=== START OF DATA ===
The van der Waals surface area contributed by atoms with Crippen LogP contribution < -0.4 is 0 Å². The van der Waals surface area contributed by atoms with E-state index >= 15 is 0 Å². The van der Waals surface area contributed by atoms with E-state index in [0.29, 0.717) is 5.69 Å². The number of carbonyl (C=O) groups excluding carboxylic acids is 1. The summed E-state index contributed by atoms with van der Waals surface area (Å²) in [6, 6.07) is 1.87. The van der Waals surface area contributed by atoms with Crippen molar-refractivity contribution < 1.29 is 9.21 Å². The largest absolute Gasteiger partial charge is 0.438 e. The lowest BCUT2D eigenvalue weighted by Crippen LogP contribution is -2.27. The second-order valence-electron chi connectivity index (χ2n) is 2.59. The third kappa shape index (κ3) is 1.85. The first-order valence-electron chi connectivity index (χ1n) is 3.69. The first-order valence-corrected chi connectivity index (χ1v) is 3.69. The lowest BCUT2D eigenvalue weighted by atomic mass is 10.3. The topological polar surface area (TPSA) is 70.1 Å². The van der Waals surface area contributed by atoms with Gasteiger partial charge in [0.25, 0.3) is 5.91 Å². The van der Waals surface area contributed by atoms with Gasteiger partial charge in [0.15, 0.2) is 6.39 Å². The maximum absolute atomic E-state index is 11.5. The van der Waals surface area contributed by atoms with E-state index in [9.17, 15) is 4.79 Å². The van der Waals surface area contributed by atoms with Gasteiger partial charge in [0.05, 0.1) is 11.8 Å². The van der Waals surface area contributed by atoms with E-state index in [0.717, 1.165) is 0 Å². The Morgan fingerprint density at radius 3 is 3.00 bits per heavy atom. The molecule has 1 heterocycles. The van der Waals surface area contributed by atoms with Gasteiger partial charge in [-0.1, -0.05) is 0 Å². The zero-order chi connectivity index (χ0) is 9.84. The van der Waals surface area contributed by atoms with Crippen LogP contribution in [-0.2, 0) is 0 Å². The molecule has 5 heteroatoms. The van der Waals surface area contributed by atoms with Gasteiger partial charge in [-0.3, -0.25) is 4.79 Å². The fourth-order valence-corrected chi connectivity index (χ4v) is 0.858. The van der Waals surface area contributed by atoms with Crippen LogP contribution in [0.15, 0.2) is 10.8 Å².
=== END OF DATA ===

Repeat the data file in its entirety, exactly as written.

The van der Waals surface area contributed by atoms with Crippen LogP contribution < -0.4 is 0 Å². The van der Waals surface area contributed by atoms with E-state index >= 15 is 0 Å². The van der Waals surface area contributed by atoms with E-state index in [0.29, 0.717) is 5.69 Å². The number of carbonyl (C=O) groups excluding carboxylic acids is 1. The summed E-state index contributed by atoms with van der Waals surface area (Å²) in [6, 6.07) is 1.87. The van der Waals surface area contributed by atoms with Crippen molar-refractivity contribution < 1.29 is 9.21 Å². The largest absolute Gasteiger partial charge is 0.438 e. The lowest BCUT2D eigenvalue weighted by Crippen LogP contribution is -2.27. The second-order valence-electron chi connectivity index (χ2n) is 2.59. The third kappa shape index (κ3) is 1.85. The first-order valence-electron chi connectivity index (χ1n) is 3.69. The first-order valence-corrected chi connectivity index (χ1v) is 3.69. The lowest BCUT2D eigenvalue weighted by atomic mass is 10.3. The topological polar surface area (TPSA) is 70.1 Å². The van der Waals surface area contributed by atoms with Gasteiger partial charge in [0.25, 0.3) is 5.91 Å². The van der Waals surface area contributed by atoms with Gasteiger partial charge in [0.15, 0.2) is 6.39 Å². The maximum absolute atomic E-state index is 11.5. The van der Waals surface area contributed by atoms with E-state index in [9.17, 15) is 4.79 Å². The van der Waals surface area contributed by atoms with Gasteiger partial charge in [0.05, 0.1) is 11.8 Å². The van der Waals surface area contributed by atoms with E-state index in [0.717, 1.165) is 0 Å². The Morgan fingerprint density at radius 3 is 3.00 bits per heavy atom. The molecule has 1 heterocycles. The van der Waals surface area contributed by atoms with Gasteiger partial charge in [-0.1, -0.05) is 0 Å². The zero-order chi connectivity index (χ0) is 9.84. The van der Waals surface area contributed by atoms with Crippen LogP contribution in [-0.2, 0) is 0 Å². The molecule has 5 heteroatoms. The van der Waals surface area contributed by atoms with Gasteiger partial charge in [-0.3, -0.25) is 4.79 Å². The fourth-order valence-corrected chi connectivity index (χ4v) is 0.858. The van der Waals surface area contributed by atoms with Crippen LogP contribution in [0.15, 0.2) is 10.8 Å².